If you’re like most home computer users, you use the same 2 or 3 passwords for your various accounts and your passwords are easy to crack. As you keep reading news reports about hacked accounts and stolen identities, you think you should do something about your passwords, but you keep putting it off.
Like personal security, password management is something most people don’t think much about until after something bad happens. Unfortunately, the Internet is not secure. Just as you need to be “street wise” when venturing onto streets, you need to be “net wise” – especially with passwords – when venturing onto the Internet. Because, like it or not, your passwords are currently the main barrier between you and the bad guys.
Most password management advice seems designed to torture you as opposed to help you. For the average Joe with average security needs, password management advice needs to be simple and usable, not just secure. Luckily, there is a reasonably secure form of password management that is simple and usable. Here it is:
There are dozens of password managers, including some built into browsers. Many of them do the basic job you need, which is to use a master password and strong encryption to securely store your passwords. More important than selecting the “best” password manager is to use such software wisely. I describe how to use a password manager here (basics and index to password series) and here (tips).
If you’re already using and liking a password manager not mentioned in this post, by all means keep using it so long as it offers master password protection in combination with strong encryption. While most password managers offer password import and export functions, the actual practice of switching password managers and learning a new one is cumbersome.
However, if you’re selecting a password manager for the first time or dissatisfied with your current password manager, you may as well benefit from my efforts to identify the best password managers for individuals. My efforts included extensive use of two password managers and poring through hundreds of reviews, forums, and comments about many others.
In the first post of this series, I describe four steps to secure your passwords with a password manager. This post describes a number of additional tips for using your password manager software most effectively. The “Tips for Standard Use” section is for everyone. The “Tips for Extra Password Security” section is for those who need additional security, with less regard for convenience.
I’ve read dozens of tutorials and guides on how to manage passwords. I dislike most of them for the simple reason that they are far too cumbersome to implement and have you memorize a dozen or more rules without telling you why. The only way an average person will use secure passwords is if it doesn’t take up too much time and attention. Here are a few pieces of advice on password management dissected and dismissed:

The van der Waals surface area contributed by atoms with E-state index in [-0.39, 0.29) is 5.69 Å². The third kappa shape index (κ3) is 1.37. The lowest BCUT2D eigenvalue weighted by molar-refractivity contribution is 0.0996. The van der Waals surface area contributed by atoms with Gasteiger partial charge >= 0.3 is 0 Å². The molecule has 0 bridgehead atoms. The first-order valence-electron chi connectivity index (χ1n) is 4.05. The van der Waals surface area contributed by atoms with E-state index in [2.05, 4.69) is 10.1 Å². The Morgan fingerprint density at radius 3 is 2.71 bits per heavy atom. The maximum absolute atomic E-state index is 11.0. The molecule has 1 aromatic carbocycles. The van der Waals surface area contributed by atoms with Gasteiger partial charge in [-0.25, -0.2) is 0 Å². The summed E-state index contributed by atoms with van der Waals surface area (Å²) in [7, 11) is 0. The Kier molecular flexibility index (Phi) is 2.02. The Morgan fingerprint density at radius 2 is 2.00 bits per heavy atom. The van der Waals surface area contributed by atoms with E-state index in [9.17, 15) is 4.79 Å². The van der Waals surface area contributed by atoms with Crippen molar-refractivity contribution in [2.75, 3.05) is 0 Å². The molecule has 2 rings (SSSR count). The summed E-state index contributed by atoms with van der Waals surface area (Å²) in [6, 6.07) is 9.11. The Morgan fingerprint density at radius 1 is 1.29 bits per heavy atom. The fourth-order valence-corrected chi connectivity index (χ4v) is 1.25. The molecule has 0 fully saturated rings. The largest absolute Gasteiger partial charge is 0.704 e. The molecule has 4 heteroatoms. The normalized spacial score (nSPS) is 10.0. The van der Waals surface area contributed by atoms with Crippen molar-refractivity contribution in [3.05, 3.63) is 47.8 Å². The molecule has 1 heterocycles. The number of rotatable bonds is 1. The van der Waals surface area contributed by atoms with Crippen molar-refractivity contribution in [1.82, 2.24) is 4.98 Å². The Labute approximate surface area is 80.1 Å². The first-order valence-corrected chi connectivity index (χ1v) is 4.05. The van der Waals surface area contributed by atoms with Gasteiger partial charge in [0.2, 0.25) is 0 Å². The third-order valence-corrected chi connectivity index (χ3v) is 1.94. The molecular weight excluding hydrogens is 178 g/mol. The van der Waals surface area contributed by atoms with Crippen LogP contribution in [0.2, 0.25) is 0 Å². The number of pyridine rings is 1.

Many people don’t understand how easy it is for attackers to take advantage of weak passwords, and therefore don’t use a password manager or other means to make their passwords stronger. This post describes 9 common ways passwords get captured, roughly ordered from most to least common. Proper use of a password manager can thwart some of these attacks and limit damages from most other types of attacks.
According to various studies, most people use the same few passwords for all of their accounts, most of these passwords are weak, and many people don’t realize how weak their passwords are. Using the same 2 or 3 passwords for many accounts is analogous to storing all of your keys under the outside doormat of your locked front door – it doesn’t take much effort for a thief to have access to everything.
In this post, I describe the typical home user system for managing passwords and how attackers exploit this system.
Modern hardware, software, and web services are loaded with useful and customizable features, but figuring out how to use them is usually time consuming. Traditionally, people learn new features or resolve tech issues by following some combination of these time-consuming steps:
Read help files or manual.
Call the most knowledgeable person or relative you know.
Call Tech Support, if available. Wait on hold a long time then talk to someone who may or may not be able to help you.
E-mail Tech Support. Hope that the reply comes soon and actually resolves your issue.
Thankfully, there’s a much faster, more reliable way: Google it.
Google for help first, and you can save yourself tens of hours per year. In this post, I provide specific examples and helpful tips on how to quickly get tech help using Google.
A growing number of people are migrating much of their computing work from the desktop to the cloud, including myself. Why? What exactly is the cloud? What’s it like to work in the cloud? What are the pros and cons of the cloud? Who should consider (or not) migrating much of their work to the cloud?
This post is an attempt to answer these questions from a balanced perspective.
The best upgrade you’ll ever make? It’s not a new computer. It’s not an operating system upgrade. It’s a browser.
NOTE: In 2015 I posted a more current comparison of the latest browser versions, Best Browsers . . .
Most individuals access the web using the browser initially bundled with their computer, and typically don’t update it. Accessing the information superhighway with an outdated browser is like driving today’s roads with a Model T—slow, unsafe, unreliable, and in many places not usable at all.
In this post, I explain why it’s so important to use the latest version of Firefox, Opera, Internet Explorer, Chrome, or Safari—speed, security, reliability, and compatibility. I describe each of these browsers, to help you decide which is best for you. And I lay the groundwork for the next post on cloud computing.